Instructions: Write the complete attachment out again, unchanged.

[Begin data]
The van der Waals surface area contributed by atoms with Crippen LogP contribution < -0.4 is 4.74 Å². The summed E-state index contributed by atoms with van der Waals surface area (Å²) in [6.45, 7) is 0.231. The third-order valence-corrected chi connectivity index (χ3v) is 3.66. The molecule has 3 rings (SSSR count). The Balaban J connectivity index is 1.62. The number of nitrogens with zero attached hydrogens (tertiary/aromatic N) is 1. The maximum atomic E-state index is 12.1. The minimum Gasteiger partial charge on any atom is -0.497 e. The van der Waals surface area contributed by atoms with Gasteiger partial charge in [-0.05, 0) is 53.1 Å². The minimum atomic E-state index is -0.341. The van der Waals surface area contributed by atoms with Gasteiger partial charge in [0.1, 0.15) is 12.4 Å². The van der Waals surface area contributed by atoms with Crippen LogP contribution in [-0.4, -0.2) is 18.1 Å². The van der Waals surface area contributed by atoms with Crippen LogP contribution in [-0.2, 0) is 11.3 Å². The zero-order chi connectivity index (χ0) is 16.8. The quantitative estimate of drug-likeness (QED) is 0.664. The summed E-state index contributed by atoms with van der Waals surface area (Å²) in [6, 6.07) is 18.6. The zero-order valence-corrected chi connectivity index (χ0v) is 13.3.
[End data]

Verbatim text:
The van der Waals surface area contributed by atoms with Crippen LogP contribution < -0.4 is 4.74 Å². The summed E-state index contributed by atoms with van der Waals surface area (Å²) in [6.45, 7) is 0.231. The third-order valence-corrected chi connectivity index (χ3v) is 3.66. The molecule has 3 rings (SSSR count). The Balaban J connectivity index is 1.62. The number of nitrogens with zero attached hydrogens (tertiary/aromatic N) is 1. The maximum atomic E-state index is 12.1. The minimum Gasteiger partial charge on any atom is -0.497 e. The van der Waals surface area contributed by atoms with Gasteiger partial charge in [-0.05, 0) is 53.1 Å². The minimum atomic E-state index is -0.341. The van der Waals surface area contributed by atoms with Gasteiger partial charge in [0.1, 0.15) is 12.4 Å². The van der Waals surface area contributed by atoms with Crippen LogP contribution in [-0.4, -0.2) is 18.1 Å². The van der Waals surface area contributed by atoms with Crippen LogP contribution in [-0.2, 0) is 11.3 Å². The zero-order chi connectivity index (χ0) is 16.8. The quantitative estimate of drug-likeness (QED) is 0.664. The summed E-state index contributed by atoms with van der Waals surface area (Å²) in [6, 6.07) is 18.6. The zero-order valence-corrected chi connectivity index (χ0v) is 13.3.